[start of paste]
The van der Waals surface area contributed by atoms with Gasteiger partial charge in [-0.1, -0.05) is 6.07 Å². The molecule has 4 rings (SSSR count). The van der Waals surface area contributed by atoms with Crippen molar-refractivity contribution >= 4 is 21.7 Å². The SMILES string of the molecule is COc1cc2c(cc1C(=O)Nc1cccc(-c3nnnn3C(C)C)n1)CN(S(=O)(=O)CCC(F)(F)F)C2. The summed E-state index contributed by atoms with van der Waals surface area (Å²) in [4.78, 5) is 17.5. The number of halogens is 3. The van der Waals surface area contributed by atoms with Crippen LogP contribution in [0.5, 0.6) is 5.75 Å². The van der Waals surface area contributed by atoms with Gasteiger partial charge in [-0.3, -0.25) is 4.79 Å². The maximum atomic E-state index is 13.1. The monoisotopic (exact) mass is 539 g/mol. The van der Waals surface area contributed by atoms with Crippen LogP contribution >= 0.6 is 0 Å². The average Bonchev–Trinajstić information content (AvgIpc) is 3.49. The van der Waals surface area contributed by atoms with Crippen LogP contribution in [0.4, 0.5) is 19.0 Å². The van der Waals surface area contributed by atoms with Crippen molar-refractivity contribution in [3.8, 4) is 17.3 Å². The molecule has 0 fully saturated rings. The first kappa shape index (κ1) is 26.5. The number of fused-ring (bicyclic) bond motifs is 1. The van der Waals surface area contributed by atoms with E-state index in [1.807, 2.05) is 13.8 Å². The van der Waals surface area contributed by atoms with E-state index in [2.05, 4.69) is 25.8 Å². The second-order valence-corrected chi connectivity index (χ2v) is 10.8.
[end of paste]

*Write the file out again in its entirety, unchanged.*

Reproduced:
The van der Waals surface area contributed by atoms with Gasteiger partial charge in [-0.1, -0.05) is 6.07 Å². The molecule has 4 rings (SSSR count). The van der Waals surface area contributed by atoms with Crippen molar-refractivity contribution >= 4 is 21.7 Å². The SMILES string of the molecule is COc1cc2c(cc1C(=O)Nc1cccc(-c3nnnn3C(C)C)n1)CN(S(=O)(=O)CCC(F)(F)F)C2. The summed E-state index contributed by atoms with van der Waals surface area (Å²) in [4.78, 5) is 17.5. The number of halogens is 3. The van der Waals surface area contributed by atoms with Crippen LogP contribution in [0.5, 0.6) is 5.75 Å². The van der Waals surface area contributed by atoms with Gasteiger partial charge in [-0.3, -0.25) is 4.79 Å². The maximum atomic E-state index is 13.1. The monoisotopic (exact) mass is 539 g/mol. The van der Waals surface area contributed by atoms with Crippen LogP contribution >= 0.6 is 0 Å². The average Bonchev–Trinajstić information content (AvgIpc) is 3.49. The van der Waals surface area contributed by atoms with Crippen LogP contribution in [0.4, 0.5) is 19.0 Å². The van der Waals surface area contributed by atoms with Crippen molar-refractivity contribution in [3.8, 4) is 17.3 Å². The molecule has 0 fully saturated rings. The first kappa shape index (κ1) is 26.5. The number of fused-ring (bicyclic) bond motifs is 1. The van der Waals surface area contributed by atoms with E-state index in [1.807, 2.05) is 13.8 Å². The van der Waals surface area contributed by atoms with E-state index in [2.05, 4.69) is 25.8 Å². The second-order valence-corrected chi connectivity index (χ2v) is 10.8.